The Australian Kelpie
|Weight||17-22 Kg (approx)|
|Life Span||15 Years (approx)|
The general appearance shall be that of a lithe, active dog of great quality, showing hard muscular condition combined with great suppleness of limb and conveying the capability of untiring work. It must be free from any suggestion of weediness
Last century the Kelpie came into being because Australian sheepmen needed a special type of dog that could work sheep under variable and harsh conditions on the vast outback properties of Australia. The severe Australian climate and the harsh conditions of the country made it very hard for the various breeds of sheepdogs from Europe and the UK as they were too heavy coated. In the 1860s this wonderful breed came from two black and tan short coated prick eared Collies imported by a Mr. Elliott and a Mr. Allen.
From a litter born shortly after their arrival came several black and tans and one red pup. The red pup, in some ways, resembled the fox, which was believed to be in the background of the breeding – of course this is not true and foxes and dogs cannot mate. From Victoria came a bitch, also from a Collie, called Kelpie (Gaelic word meaning water sprite). The Kelpie was mated to a dog from Elliott and Allen's pups and one pup from this litter resembled her mother so much she was also named Kelpie.
Kelpie (at 12 months of age) was entered in the first sheep dog trial in 1872 which was held at Forbes, NSW and she won this trial with ease. Her pups were in great demand and were at the time called Kelpie's pups, and so this is how the name Kelpie was evolved. This name has now gained the status of Australian Kelpie.
Among the descendants of these early dogs was the jet black dog who was named The Barb. Many black Kelpies were referred to as 'Barbs" and this term still persists today.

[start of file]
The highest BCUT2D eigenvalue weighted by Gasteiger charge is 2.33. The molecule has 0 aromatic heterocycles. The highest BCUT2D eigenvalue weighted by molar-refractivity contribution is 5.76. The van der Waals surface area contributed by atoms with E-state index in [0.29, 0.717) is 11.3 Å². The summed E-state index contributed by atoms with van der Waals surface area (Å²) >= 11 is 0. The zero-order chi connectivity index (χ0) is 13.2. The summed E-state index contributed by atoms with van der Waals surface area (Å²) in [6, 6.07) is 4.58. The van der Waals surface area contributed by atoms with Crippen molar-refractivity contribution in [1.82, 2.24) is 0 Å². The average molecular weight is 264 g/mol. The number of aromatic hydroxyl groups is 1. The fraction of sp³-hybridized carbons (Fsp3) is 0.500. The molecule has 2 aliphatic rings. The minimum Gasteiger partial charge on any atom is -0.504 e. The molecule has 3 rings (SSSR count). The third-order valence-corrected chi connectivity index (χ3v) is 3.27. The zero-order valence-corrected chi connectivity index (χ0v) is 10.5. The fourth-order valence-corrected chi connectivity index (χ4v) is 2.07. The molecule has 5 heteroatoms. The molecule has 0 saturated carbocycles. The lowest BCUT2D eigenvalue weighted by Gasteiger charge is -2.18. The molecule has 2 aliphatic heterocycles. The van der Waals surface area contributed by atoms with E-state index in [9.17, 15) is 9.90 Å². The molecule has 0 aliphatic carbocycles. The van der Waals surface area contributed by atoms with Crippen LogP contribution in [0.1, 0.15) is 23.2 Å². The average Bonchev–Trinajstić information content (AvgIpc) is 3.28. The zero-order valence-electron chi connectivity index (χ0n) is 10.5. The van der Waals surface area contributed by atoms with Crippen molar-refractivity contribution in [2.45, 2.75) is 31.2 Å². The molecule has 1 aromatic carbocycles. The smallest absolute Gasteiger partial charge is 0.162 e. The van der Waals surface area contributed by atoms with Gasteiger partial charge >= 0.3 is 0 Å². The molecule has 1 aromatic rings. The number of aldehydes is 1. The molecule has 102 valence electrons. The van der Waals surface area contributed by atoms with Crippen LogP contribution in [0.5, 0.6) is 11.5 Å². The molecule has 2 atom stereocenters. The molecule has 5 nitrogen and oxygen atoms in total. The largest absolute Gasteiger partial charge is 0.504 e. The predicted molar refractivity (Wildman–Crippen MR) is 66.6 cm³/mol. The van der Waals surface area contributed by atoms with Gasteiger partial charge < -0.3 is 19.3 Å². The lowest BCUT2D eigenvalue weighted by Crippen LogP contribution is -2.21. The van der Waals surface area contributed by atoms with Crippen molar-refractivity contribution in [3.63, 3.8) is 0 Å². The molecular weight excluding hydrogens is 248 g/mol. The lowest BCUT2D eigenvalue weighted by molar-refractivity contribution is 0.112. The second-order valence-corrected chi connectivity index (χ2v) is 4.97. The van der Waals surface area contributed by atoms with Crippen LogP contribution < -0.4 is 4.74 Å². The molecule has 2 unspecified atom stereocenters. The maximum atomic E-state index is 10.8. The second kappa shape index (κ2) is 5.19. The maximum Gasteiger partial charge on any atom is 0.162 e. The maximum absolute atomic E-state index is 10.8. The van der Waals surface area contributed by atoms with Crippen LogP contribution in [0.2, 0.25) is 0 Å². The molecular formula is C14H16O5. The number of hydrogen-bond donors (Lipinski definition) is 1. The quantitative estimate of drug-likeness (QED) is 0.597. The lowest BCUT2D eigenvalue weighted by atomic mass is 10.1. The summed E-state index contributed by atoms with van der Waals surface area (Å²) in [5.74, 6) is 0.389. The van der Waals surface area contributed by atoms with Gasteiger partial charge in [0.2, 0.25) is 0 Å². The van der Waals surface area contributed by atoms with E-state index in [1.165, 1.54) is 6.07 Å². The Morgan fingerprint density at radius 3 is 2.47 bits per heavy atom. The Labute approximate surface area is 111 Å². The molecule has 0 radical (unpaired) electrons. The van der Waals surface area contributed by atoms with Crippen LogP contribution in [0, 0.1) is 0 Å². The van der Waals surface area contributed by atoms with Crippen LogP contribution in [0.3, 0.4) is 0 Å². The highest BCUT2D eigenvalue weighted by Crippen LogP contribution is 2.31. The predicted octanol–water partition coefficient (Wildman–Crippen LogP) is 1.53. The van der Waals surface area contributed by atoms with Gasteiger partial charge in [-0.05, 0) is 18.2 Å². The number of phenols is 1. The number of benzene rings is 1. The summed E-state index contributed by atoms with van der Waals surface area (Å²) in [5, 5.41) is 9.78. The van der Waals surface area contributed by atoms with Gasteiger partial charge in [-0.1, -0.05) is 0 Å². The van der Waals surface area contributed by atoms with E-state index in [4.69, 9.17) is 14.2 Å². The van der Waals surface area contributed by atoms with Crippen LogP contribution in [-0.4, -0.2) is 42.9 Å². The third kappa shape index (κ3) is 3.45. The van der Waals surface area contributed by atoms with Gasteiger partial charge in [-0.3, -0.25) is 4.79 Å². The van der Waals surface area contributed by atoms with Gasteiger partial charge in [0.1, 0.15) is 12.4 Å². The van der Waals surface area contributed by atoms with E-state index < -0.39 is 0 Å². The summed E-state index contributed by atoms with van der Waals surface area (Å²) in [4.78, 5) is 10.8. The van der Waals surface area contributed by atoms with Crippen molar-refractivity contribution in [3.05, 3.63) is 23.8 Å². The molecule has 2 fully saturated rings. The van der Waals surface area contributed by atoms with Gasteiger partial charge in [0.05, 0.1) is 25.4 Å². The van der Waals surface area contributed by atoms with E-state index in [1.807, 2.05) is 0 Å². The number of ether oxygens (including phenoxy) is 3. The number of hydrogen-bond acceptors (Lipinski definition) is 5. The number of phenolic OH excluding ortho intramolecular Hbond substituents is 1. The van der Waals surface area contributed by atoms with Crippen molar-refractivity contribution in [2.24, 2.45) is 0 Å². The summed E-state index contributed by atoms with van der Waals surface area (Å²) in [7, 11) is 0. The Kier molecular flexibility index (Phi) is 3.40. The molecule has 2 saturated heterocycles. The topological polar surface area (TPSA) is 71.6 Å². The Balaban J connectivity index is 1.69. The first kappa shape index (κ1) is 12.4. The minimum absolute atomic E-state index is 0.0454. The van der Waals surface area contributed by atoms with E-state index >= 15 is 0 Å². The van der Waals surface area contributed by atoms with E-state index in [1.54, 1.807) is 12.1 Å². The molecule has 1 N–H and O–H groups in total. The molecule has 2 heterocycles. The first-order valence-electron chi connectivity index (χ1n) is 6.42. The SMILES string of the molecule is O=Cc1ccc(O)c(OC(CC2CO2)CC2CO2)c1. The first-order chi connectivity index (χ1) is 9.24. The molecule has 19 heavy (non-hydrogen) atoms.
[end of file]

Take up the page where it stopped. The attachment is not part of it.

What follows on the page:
There are various recorded and unrecorded infusions of other breeds with some experts believing there have been crosses to the Dingo. However, this issue is fiercely debated by many breeders and historians.
The Australian Kelpie has been exported to the Netherlands, Russia, Norway, Sweden, Denmark, UK, USA, South America, South Africa, New Zealand and Germany from these humble beginnings. These dogs are being used to manage a variety of stock including reindeer, goats, cattle and, of course, sheep.
Kelpies in Sweden have gained police dog titles and pulled sleds and are trained for search and rescue work.
The Kelpie has excelled in the areas of Obedience, Agility and Tracking. They have participated in Pets As Therapy and in the past, have been fully trained Guide Dogs.
The Kelpie is extremely alert, eager and highly intelligent, with a mild, tractable disposition and an almost inexhaustible energy, with marked loyalty and devotion to duty. It has a natural instinct and aptitude in the working of sheep, both in open country and in the yard. Any defect of structure or temperament foreign to a working dog must be regarded as uncharacteristic.
Care / Grooming
The Kelpie coat is a double coat with a short dense undercoat. As with all dogs they need to be brushed and bathed regularly. Kelpies have two good coat drops each year - Summer and Winter. To groom your Kelpie regularly will keep their coat in top condition and will remove any dead hair. A good quality shampoo, with a flea rinse if required, will keep the coat healthy.
Worm your Kelpie every three months with a good quality worming product - it is always a good idea to discuss worming, heartworm and flea rinses with your own vet.
Feed your Kelpie a balanced diet of fresh meat, bones, chicken and a quality dry food and even try fresh fruit and vegetables in the blender. Also a dessert spoon of fresh yoghurt each day on their food is very good for them. If your dog cannot eat bones then try giving them a whole carrot or an apple to chew.
The Kelpie is generally a good sound dog.
The pure bred Kelpie genetic pool is becoming smaller so there are some genetically based problems are appearing in the breed.